ANTIOCH -- Theresa Cuevas has a simple message for drivers on James Donlon Boulevard: Slow down.
During a vigil last week marking the two-year anniversary of a crash that took the life of her 19-year-old son Pablo Garibay, the Antioch woman spontaneously stood in the shoulder of the four-lane thoroughfare to urge passers-by to drive cautiously.
"People drive too fast through here and they don't even care," Cuevas said. "There's a park area here, and crosswalks with children. They need another stop light or stop sign or something."
James Donlon between Lone Tree Way and Somersville Road has long been one of the more dangerous streets in Antioch, as some drivers travel the curvy four-lane road, often used as a commuter route, much faster than the posted 40 miles per hour. The three-mile stretch has a history of accidents: drivers striking trees, soundwalls, medians, power poles, even pedestrians.
Police Capt. Steve McConnell said a growing number of residents are complaining about drivers whizzing through Antioch streets, especially those in residential areas south of Highway 4. Drivers are using those streets that parallel the freeway, as well as James Donlon, to bypass highway construction, he said.
James Donlon is prone to accidents, McConnell said, noting that there was a collision involving a motorcycle on that road that caused serious injury last Monday.
There have been 10 major accidents on the road, but none fatal, since Garibay's fatal crash, Cuevas said.
Cuevas' message last week was twofold: urging traffic to slow down and telling the many youngsters at the vigil to promise not to drink and drive.
Dozens of Pablo Garibay's family and friends, many wearing T-shirts and hoodies that bore his picture, stood in the light rain Tuesday to remember the gregarious teenager.
Garibay was killed on March 19, 2011, when the Dodge Durango he was riding in hit a retaining wall on rain-slicked James Donlon near Nightingale, flipping on its side. He and a group of friends were leaving a party. The driver of the SUV, Rafael Madrid, was drunk.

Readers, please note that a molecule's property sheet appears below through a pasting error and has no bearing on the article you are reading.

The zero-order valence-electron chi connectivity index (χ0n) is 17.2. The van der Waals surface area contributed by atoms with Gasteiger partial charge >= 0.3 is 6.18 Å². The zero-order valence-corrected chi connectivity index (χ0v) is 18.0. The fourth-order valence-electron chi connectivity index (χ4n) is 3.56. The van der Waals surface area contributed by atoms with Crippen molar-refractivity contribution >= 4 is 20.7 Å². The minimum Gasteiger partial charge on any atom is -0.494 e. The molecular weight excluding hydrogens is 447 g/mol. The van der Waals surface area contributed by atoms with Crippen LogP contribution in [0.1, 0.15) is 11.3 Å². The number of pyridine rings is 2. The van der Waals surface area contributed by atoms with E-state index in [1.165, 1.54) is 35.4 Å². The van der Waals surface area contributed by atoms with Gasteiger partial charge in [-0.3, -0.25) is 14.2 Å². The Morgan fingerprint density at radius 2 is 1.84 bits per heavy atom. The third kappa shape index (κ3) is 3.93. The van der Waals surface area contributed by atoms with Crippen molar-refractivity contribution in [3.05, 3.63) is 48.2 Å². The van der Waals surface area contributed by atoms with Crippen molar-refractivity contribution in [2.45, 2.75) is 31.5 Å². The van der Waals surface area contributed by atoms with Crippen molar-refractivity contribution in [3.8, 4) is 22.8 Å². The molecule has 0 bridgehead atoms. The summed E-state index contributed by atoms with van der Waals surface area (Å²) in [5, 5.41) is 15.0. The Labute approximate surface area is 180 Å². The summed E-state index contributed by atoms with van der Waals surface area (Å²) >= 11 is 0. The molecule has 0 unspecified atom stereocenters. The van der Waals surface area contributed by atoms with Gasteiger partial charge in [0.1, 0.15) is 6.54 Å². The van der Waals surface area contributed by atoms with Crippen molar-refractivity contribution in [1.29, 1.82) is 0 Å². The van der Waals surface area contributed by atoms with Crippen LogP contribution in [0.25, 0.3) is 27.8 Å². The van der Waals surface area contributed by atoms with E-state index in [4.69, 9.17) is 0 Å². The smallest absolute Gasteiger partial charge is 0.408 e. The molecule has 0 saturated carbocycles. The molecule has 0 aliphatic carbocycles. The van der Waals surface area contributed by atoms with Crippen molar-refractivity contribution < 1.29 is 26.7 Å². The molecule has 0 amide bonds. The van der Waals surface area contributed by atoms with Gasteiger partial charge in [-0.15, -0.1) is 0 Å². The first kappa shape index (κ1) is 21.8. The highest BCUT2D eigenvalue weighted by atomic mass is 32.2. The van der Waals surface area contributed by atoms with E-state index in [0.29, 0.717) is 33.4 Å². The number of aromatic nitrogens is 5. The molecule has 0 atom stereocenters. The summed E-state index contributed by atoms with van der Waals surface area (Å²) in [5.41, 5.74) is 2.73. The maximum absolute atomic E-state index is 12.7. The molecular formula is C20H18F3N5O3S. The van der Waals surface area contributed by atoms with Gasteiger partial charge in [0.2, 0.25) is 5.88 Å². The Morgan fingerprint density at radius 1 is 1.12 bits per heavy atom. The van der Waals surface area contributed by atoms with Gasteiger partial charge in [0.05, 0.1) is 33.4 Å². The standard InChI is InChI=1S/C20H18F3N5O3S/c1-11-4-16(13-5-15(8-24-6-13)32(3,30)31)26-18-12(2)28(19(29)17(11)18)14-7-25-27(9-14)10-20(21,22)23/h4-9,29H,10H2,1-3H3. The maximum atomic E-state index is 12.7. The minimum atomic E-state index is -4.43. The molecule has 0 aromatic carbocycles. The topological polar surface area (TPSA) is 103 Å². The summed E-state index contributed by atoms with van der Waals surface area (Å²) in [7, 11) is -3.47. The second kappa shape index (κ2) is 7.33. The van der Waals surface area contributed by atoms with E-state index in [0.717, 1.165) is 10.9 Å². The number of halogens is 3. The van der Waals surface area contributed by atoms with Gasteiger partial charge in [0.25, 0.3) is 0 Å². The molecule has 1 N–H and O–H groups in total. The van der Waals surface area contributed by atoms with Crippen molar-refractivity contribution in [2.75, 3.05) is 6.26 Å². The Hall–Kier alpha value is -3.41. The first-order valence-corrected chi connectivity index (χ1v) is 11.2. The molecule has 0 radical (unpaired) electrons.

Madrid pleaded guilty in November 2011 to gross vehicular manslaughter while intoxicated, and was sentenced to four years in state prison.
Those gathered at the vigil grieved in their own ways, some lighting candles or lanterns, others playing his favorite hip-hop song on their phones.
"He had his whole life in front of him, his dreams. He didn't deserve to die," his father, Jose Garibay Sr., said. A parent never expects to outlive his child, he said, noting it feels like being in a "dark room."
Ironically, Garibay's twin brother, Jose Jr., was delivering pizzas and crashed his car on James Donlon about 20 minutes before the fatal wreck, escaping injury, Cuevas said.
Ron Bernal, Antioch's public works director, noted the city last did conduct a traffic study on James Donlon in 2009, increasing the speed limit from 35 to 40 miles per hour -- the closest speed to what the "85th percentile of drivers" traveled.
If the speed limit was set below that mark, it creates an illegal "speed trap," he said.
As another safety precaution, James Donlon traffic lights were put in on Contra Loma Boulevard in 2004 and on Gentrytown Drive and G Street three years later.
Bernal, however, says his department hasn't received any complaints about James Donlon's speed lately.
"We used to get them because the speed limit was too low," he said.
Despite not having officers dedicated to traffic, police are doing directed enforcement in areas when possible, McConnell said.
"There is a small portion of those drivers that are going to speed regardless of what we do," McConnell said, adding that, while he was driving an unmarked police car on Thursday, he pulled over a driver on James Donlon that blew past at 55 miles per hour.
"We have to do what we can, when we can," he said.
Contact Paul Burgarino at 925-779-7164. Follow him at Twitter.com/paulburgarino.